Northern Cape -

Charges must be laid against protesters preventing pupils from going to school in the Northern Cape, the Democratic Alliance said on Monday.

“If the situation has not changed I will be laying criminal charges in terms of the South African Schools Act against those who are preventing learners from attending school,” said DA MP Annette Lovemore in a statement.

The party was reacting to a report in The Times newspaper that 16 000 children in the province were unable to get to school because of violent protests against roads not being tarred.

The newspaper reported that since June protesting residents had forced teachers to close the gates of over 35 schools in the John Taolo Gaetsewe district municipality. The provincial department of education had been aware of the situation for a while.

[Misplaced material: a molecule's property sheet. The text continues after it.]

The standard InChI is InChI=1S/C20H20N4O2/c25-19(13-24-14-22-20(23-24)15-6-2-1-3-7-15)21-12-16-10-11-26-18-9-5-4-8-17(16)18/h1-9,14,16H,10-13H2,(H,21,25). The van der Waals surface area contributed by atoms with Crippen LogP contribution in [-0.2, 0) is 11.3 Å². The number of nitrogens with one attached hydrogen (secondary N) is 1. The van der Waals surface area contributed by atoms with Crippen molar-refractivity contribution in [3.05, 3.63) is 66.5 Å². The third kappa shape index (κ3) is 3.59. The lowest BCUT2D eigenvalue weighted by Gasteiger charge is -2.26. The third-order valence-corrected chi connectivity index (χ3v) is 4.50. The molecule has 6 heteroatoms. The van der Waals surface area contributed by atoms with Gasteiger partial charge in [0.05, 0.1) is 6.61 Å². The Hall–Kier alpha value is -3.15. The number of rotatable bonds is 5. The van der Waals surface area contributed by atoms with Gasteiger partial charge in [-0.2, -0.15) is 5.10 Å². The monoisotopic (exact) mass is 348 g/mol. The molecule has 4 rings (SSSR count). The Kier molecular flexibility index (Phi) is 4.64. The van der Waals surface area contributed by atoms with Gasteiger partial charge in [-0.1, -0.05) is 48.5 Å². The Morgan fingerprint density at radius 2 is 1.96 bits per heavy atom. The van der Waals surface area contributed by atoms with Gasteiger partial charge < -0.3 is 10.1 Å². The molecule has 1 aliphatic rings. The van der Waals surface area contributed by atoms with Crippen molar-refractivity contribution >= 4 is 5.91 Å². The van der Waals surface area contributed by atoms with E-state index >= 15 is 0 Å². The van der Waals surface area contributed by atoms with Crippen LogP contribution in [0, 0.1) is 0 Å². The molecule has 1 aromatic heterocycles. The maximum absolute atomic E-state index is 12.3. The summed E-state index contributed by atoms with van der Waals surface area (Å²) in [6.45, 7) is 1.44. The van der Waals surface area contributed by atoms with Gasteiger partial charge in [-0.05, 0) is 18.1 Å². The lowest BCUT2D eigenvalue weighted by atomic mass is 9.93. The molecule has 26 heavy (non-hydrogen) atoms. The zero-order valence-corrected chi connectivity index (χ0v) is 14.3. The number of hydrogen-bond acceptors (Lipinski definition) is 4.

“All the issues raised have been non-education issues,” department spokesman Sydney Stander was quoted as saying.

“The protesters chose schools because they are soft targets, intimidating teachers and pupils.”

Schools in Glenred, Dithakong, Bothithong, Loopeng and Laxey had been affected, he said.

The department said matriculants had been relocated and were being tutored.

Basic education department spokesman Panyaza Lesufi said Minister Angie Motshekga was involved behind the scenes, but had not visited the area yet.

In January, Motshekga singled out John Taolo Gaetsewe as one of the worst-performing districts in the Northern Cape.

Neither Lesufi nor Stander could be reached for comment on Monday.

The National Professional Teachers' Organisation of SA (Naptosa) said there had been an intervention, and that some schools had reopened.

Naptosa president Ezrah Ramasehla said the crisis had not been fully resolved. He called on Motshekga and other political and community leaders to immediately put an end to the “chaos”. - Sapa